Like the majority of human enzymes, every form of alpha-glucosidase is produced in special cell organelles. A precursor of the enzyme is first synthesized in the endoplasmic reticulum. A first step in maturation towards the mature enzyme takes place there.
Then the transport to the so-called Golgi apparatus takes place. Maturation also takes place here. In the Golgi apparatus, the enzymes are packed in special vesicles and transported to their destination.
The goal differs depending on the tissue. In the liver and muscles, the target is special intracellular granules in which glucose is stored as glycogen. Transport to the cell membrane takes place in the intestines and kidneys. The vesicles are emptied here, as the site of action of the alpha-glucosidase is outside the cells. The lysosomal alpha-glucosidase is packaged in vesicles that fuse with the membrane of the lysosomes.
Find out more about protein biosynthesis on our website: Ribosomes
What is beta-glucosidase?
Beta-glucosidases are enzymes which, like alpha-glucosidases, break down glycosidic bonds by consuming water. While alpha-glucosidases break alpha-glycosidic bonds, beta-glucosidases break beta-glycosidic bonds. The difference between the two types of bond lies in the arrangement of an alcohol group of the linked sugars. How this behaves is determined by various complicated factors.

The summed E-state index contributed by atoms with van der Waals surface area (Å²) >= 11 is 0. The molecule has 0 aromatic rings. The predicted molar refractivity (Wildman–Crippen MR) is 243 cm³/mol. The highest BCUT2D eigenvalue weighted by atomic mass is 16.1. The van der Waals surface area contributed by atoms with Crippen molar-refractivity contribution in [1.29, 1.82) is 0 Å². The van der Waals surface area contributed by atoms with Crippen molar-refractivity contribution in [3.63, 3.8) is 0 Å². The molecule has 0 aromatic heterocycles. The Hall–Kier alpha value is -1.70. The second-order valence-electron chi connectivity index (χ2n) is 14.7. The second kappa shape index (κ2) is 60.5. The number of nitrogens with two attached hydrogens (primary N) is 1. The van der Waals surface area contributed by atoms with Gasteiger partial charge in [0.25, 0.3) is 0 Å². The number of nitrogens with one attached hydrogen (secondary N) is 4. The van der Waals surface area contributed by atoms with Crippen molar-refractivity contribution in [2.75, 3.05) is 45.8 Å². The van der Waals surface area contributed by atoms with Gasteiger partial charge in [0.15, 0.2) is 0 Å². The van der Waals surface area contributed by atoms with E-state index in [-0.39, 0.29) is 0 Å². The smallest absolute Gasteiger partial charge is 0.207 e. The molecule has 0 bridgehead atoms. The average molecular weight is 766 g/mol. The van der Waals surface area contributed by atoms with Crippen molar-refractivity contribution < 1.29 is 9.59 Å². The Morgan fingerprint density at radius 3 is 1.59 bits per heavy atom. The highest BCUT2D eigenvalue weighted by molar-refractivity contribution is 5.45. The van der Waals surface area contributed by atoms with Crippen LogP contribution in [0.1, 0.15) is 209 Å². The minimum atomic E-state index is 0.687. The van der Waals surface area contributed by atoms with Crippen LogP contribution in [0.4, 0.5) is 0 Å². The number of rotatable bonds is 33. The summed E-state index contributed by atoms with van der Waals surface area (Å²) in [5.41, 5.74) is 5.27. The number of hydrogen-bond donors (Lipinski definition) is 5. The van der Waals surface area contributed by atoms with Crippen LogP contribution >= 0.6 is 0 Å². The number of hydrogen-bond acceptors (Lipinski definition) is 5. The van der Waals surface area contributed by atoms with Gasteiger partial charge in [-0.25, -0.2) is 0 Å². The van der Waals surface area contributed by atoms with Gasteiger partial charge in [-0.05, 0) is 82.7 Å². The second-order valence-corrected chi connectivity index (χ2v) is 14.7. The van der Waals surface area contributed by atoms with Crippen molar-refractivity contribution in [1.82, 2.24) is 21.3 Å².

Humans can only split beta-glycosidic bonds to a limited extent. This plays a role, for example, in the utilization of lactose. Lactose is found in products containing milk and is commonly referred to as milk sugar. Since many people in Central Europe do not develop lactase, the enzyme that splits the beta-glycosidic bond of lactose, because of their evolution, these people are lactose intolerant.
Furthermore, there are deficits in the utilization of cellulose. Since humans do not have an enzyme that can break down cellulose into its components, it is considered a dietary fiber that cannot be digested and is excreted directly.
Read more about: Symptoms of lactose intolerance
What is transglucosidase?
A transglucosidase is an enzyme that occurs in the human body and plays an important role in the synthesis and breakdown of glycogen. It is also known as glucan transferase.
The main task is to move monosaccharides, disaccharides or oligosaccharides with three sugar molecules within the glycogen. This shift is especially important for the breakdown of glucose molecules that have more than one bond to an adjacent glucose molecule. If this is the case, the enzymes that are normally responsible for breaking down the glycogen cannot continue to work, since such connections between one glucose molecule and two others represent an obstacle.
For this reason, the transglucosidase can break the connection between the chain of glucose molecules with several bonds and transfer the released chain of di- or oligosaccharides or the monosaccharide to another free end of the glycogen. In the following, the breakdown of the glycogen for the further provision of energy for the body can be continued.
Read more about enzymes under: α-galactosidase